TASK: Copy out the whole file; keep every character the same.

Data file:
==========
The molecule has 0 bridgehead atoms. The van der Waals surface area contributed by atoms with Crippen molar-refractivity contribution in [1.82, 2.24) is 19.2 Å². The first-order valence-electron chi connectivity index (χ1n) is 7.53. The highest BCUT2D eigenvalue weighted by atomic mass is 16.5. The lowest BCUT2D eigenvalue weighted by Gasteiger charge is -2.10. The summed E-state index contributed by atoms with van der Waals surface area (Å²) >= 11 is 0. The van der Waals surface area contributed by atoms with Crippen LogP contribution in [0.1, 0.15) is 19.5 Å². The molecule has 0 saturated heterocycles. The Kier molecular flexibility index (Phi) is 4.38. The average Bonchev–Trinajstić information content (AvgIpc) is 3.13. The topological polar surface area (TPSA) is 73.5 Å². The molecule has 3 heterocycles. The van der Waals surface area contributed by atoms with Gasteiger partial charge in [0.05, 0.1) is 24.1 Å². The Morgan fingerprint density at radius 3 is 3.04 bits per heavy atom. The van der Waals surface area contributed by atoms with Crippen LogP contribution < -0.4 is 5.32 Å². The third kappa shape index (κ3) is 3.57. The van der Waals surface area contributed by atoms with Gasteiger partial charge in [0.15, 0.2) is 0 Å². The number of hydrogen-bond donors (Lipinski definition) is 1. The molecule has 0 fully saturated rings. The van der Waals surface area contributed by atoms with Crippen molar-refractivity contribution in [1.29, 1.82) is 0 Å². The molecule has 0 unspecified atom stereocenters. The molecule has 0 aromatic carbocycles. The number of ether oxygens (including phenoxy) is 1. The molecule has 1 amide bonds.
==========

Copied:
The molecule has 0 bridgehead atoms. The van der Waals surface area contributed by atoms with Crippen molar-refractivity contribution in [1.82, 2.24) is 19.2 Å². The first-order valence-electron chi connectivity index (χ1n) is 7.53. The highest BCUT2D eigenvalue weighted by atomic mass is 16.5. The lowest BCUT2D eigenvalue weighted by Gasteiger charge is -2.10. The summed E-state index contributed by atoms with van der Waals surface area (Å²) >= 11 is 0. The van der Waals surface area contributed by atoms with Crippen LogP contribution in [0.1, 0.15) is 19.5 Å². The molecule has 0 saturated heterocycles. The Kier molecular flexibility index (Phi) is 4.38. The average Bonchev–Trinajstić information content (AvgIpc) is 3.13. The topological polar surface area (TPSA) is 73.5 Å². The molecule has 3 heterocycles. The van der Waals surface area contributed by atoms with Gasteiger partial charge in [0.05, 0.1) is 24.1 Å². The Morgan fingerprint density at radius 3 is 3.04 bits per heavy atom. The van der Waals surface area contributed by atoms with Crippen LogP contribution < -0.4 is 5.32 Å². The third kappa shape index (κ3) is 3.57. The van der Waals surface area contributed by atoms with Gasteiger partial charge in [0.15, 0.2) is 0 Å². The number of hydrogen-bond donors (Lipinski definition) is 1. The molecule has 0 fully saturated rings. The van der Waals surface area contributed by atoms with Crippen molar-refractivity contribution in [1.29, 1.82) is 0 Å². The molecule has 0 unspecified atom stereocenters. The molecule has 0 aromatic carbocycles. The number of ether oxygens (including phenoxy) is 1. The molecule has 1 amide bonds.